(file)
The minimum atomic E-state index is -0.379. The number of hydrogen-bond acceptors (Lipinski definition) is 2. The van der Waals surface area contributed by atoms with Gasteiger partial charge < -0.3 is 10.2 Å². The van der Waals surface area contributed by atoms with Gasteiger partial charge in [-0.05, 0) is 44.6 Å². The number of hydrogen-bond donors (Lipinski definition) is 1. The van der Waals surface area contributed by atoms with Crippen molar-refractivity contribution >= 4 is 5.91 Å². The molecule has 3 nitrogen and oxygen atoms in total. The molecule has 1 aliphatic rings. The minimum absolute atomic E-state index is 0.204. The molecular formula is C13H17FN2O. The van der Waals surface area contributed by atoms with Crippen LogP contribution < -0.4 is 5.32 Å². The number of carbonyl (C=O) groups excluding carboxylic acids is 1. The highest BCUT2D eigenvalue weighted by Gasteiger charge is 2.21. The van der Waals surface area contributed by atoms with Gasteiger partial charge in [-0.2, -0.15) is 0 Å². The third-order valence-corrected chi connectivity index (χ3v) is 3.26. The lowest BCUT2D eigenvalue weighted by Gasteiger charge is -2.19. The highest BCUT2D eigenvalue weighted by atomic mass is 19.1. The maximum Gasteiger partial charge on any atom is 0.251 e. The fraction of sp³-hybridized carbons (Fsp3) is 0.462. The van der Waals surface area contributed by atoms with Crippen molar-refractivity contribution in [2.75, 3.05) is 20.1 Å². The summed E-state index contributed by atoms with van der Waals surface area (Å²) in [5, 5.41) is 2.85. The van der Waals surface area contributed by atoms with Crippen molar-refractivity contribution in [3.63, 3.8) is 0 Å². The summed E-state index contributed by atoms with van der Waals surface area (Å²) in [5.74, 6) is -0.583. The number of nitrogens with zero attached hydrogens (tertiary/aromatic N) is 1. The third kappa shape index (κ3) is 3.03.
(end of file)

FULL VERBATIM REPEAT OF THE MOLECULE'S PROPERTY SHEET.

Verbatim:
The minimum atomic E-state index is -0.379. The number of hydrogen-bond acceptors (Lipinski definition) is 2. The van der Waals surface area contributed by atoms with Gasteiger partial charge < -0.3 is 10.2 Å². The van der Waals surface area contributed by atoms with Gasteiger partial charge in [-0.05, 0) is 44.6 Å². The number of hydrogen-bond donors (Lipinski definition) is 1. The van der Waals surface area contributed by atoms with Crippen molar-refractivity contribution >= 4 is 5.91 Å². The molecule has 3 nitrogen and oxygen atoms in total. The molecule has 1 aliphatic rings. The minimum absolute atomic E-state index is 0.204. The molecular formula is C13H17FN2O. The van der Waals surface area contributed by atoms with Crippen LogP contribution < -0.4 is 5.32 Å². The number of carbonyl (C=O) groups excluding carboxylic acids is 1. The highest BCUT2D eigenvalue weighted by Gasteiger charge is 2.21. The van der Waals surface area contributed by atoms with Gasteiger partial charge in [-0.2, -0.15) is 0 Å². The third-order valence-corrected chi connectivity index (χ3v) is 3.26. The lowest BCUT2D eigenvalue weighted by Gasteiger charge is -2.19. The highest BCUT2D eigenvalue weighted by atomic mass is 19.1. The maximum Gasteiger partial charge on any atom is 0.251 e. The fraction of sp³-hybridized carbons (Fsp3) is 0.462. The van der Waals surface area contributed by atoms with Crippen molar-refractivity contribution in [2.75, 3.05) is 20.1 Å². The summed E-state index contributed by atoms with van der Waals surface area (Å²) in [5, 5.41) is 2.85. The van der Waals surface area contributed by atoms with Crippen molar-refractivity contribution in [3.63, 3.8) is 0 Å². The summed E-state index contributed by atoms with van der Waals surface area (Å²) in [5.74, 6) is -0.583. The number of nitrogens with zero attached hydrogens (tertiary/aromatic N) is 1. The third kappa shape index (κ3) is 3.03.